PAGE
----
Quality Improvement and Patient Safety Curriculum for Pediatric Trainees: Feasibility and Effectiveness using a “Project Based Approach”

From the 2022 HVPA National Conference

Fauzia Shakeel MD (Johns Hopkins All Children’s Hospital), Joana Machry MD, Kathy Renn RN,  Aaron Germain MD


AAMC (Association of American Medical College) endorses the introduction of formal QI education across medical education continuum, including residency and post graduate training. The Practice based competency by ACGME is to develop physician’s habits to continuously pursue quality improvement, therefore pediatric trainees must demonstrate the ability to investigate and evaluate to improve care for their patients. A variety of Quality Improvement (QI) and Patient Safety (PS) Curriculums have been described. Demonstration of educational effectiveness of QI&PS curriculum impacting learners’ behavior in perusing QI or PS projects is limited. In our curriculum a blended learning approach was utilized, and “flipped classroom” approach including online learning modules, didactic sessions, experiential learning opportunities, directed readings in quality, patient safety, infection prevention and one-on-one faculty mentoring around a QI project along with peer to peer feedback.


To evaluate the feasibility and education effectiveness of a Quality Improvement and Patient Safety (QI&PS) curriculum designed for any pediatric trainee, utilizing a project-based approach, in applying their learning into practice of quality improvement and patient safety (change in behavior).


A retrospective analysis of a dedicated QI &PS elective training program with a project-based curriculum was designed for any pediatric trainees (physicians or not) at a single center free standing academic children’s hospital, implemented in January 2016. The curriculum is supported by the Patient Safety & Quality Division with O.7 FTE for faculty support and a quality advisor as faculty lead.  Eligible participants enrolled voluntarily for a 3-week elective program offered biannually to all institution trainees (pediatric residents, surgical residents, pediatric subspecialty fellows, pharmacy students, advanced practice nurses). Pediatric subspecialty fellows received an additional week of advanced education.  The program utilized fundamentals of QI by institute of health improvement (IHI) model of improvement and application of QI tools. During the rotation learners were asked to present their QI&PS idea and received faculty and peer feedback during each phase of the process. Didactic sessions utilizing flipped classroom approach were complimented by self-directed online modules. Education on QI&PI tools included use of High Reliability Organization principles and human factors processes, safety events reporting and strategies on proactive prevention and communication. Exposure to infection prevention, risk management, medication safety processes and simulation with experiential activities were included.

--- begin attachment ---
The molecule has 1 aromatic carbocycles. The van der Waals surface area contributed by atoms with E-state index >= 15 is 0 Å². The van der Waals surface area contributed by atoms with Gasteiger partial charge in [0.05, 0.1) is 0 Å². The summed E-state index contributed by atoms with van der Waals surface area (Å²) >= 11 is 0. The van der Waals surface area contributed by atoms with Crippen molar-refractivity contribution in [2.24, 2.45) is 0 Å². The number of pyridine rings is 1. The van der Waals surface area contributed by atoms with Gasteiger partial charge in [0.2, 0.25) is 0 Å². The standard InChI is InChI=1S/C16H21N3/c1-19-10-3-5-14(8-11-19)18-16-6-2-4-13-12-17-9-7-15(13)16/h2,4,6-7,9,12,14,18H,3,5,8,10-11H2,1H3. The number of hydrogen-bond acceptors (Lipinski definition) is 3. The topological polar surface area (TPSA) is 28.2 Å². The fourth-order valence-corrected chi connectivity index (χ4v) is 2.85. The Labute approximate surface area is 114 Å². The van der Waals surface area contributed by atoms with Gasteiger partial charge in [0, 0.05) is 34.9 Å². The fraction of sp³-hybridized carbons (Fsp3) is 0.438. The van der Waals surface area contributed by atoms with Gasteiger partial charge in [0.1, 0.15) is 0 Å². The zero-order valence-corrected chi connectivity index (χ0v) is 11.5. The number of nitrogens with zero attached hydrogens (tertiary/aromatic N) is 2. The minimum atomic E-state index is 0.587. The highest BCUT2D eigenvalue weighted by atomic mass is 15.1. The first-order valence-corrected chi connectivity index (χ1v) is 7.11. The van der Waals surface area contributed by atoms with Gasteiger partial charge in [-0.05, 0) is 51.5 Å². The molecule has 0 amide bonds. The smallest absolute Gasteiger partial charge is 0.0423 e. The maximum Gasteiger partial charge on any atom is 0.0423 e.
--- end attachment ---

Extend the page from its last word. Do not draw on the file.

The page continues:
Trainees were expected to lead a QI/PS/Organizational change project and complete it within one year. Data on number of hours taught, cost of the course, personnel involved, faculty effort, trainee participation, type of project lead were collected. Total of 41 participants registered for the program. 36/41 completed the project and 17/36 presented in a national /local conference. Outcome measure of curriculum educational effectiveness was defined as completion of the project and acceptance for presentation at a local or national meeting or publication.


Project based approach for QI &PS curriculum helped pediatric trainee’s design, implement and evaluate tests of change to improve health care systems along with integrating principles of inter-professional teamwork as an essential feature of the improvement process and can be sustained by incorporating feedback from trainees to make it more meaningful for clinicians.

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